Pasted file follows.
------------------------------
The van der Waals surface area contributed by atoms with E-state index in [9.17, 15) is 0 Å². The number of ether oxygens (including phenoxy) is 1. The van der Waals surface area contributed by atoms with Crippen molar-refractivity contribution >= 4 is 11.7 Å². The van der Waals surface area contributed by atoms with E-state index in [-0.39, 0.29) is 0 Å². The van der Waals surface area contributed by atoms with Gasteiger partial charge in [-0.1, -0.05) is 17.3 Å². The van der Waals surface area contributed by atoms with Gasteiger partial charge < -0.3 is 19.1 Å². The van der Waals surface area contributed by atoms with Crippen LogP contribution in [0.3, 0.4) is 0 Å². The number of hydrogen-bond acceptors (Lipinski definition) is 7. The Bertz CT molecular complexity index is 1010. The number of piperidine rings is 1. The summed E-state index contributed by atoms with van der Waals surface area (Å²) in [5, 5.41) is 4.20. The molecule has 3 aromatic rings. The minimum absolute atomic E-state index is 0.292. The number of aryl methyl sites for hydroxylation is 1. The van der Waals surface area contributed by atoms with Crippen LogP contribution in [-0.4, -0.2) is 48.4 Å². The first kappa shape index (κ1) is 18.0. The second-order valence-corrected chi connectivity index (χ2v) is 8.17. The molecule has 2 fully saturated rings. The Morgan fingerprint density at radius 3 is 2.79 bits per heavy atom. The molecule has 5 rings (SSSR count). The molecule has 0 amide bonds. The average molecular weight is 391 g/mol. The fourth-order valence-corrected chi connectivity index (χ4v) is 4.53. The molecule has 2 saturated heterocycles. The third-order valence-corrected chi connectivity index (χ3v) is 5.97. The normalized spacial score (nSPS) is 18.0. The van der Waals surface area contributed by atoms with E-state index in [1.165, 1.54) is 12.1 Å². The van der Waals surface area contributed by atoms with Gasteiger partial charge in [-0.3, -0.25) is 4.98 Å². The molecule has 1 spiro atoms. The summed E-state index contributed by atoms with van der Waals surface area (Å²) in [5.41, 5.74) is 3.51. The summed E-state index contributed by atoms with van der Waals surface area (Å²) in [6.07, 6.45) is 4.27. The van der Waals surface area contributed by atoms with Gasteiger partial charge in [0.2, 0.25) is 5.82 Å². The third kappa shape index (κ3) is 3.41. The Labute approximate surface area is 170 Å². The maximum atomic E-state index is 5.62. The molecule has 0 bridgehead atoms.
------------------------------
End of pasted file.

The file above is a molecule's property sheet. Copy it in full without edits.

The van der Waals surface area contributed by atoms with E-state index in [9.17, 15) is 0 Å². The number of ether oxygens (including phenoxy) is 1. The van der Waals surface area contributed by atoms with Crippen molar-refractivity contribution >= 4 is 11.7 Å². The van der Waals surface area contributed by atoms with E-state index in [-0.39, 0.29) is 0 Å². The van der Waals surface area contributed by atoms with Gasteiger partial charge in [-0.1, -0.05) is 17.3 Å². The van der Waals surface area contributed by atoms with Gasteiger partial charge < -0.3 is 19.1 Å². The van der Waals surface area contributed by atoms with Crippen LogP contribution in [0.3, 0.4) is 0 Å². The number of hydrogen-bond acceptors (Lipinski definition) is 7. The Bertz CT molecular complexity index is 1010. The number of piperidine rings is 1. The summed E-state index contributed by atoms with van der Waals surface area (Å²) in [5, 5.41) is 4.20. The molecule has 3 aromatic rings. The minimum absolute atomic E-state index is 0.292. The number of aryl methyl sites for hydroxylation is 1. The van der Waals surface area contributed by atoms with Crippen LogP contribution in [-0.4, -0.2) is 48.4 Å². The first kappa shape index (κ1) is 18.0. The second-order valence-corrected chi connectivity index (χ2v) is 8.17. The molecule has 2 fully saturated rings. The Morgan fingerprint density at radius 3 is 2.79 bits per heavy atom. The molecule has 5 rings (SSSR count). The molecule has 0 amide bonds. The average molecular weight is 391 g/mol. The fourth-order valence-corrected chi connectivity index (χ4v) is 4.53. The molecule has 2 saturated heterocycles. The third-order valence-corrected chi connectivity index (χ3v) is 5.97. The normalized spacial score (nSPS) is 18.0. The van der Waals surface area contributed by atoms with E-state index in [1.165, 1.54) is 12.1 Å². The van der Waals surface area contributed by atoms with Gasteiger partial charge in [-0.3, -0.25) is 4.98 Å². The molecule has 1 spiro atoms. The summed E-state index contributed by atoms with van der Waals surface area (Å²) in [5.41, 5.74) is 3.51. The summed E-state index contributed by atoms with van der Waals surface area (Å²) in [6.07, 6.45) is 4.27. The van der Waals surface area contributed by atoms with Gasteiger partial charge in [0.2, 0.25) is 5.82 Å². The third kappa shape index (κ3) is 3.41. The Labute approximate surface area is 170 Å². The maximum atomic E-state index is 5.62. The molecule has 0 bridgehead atoms.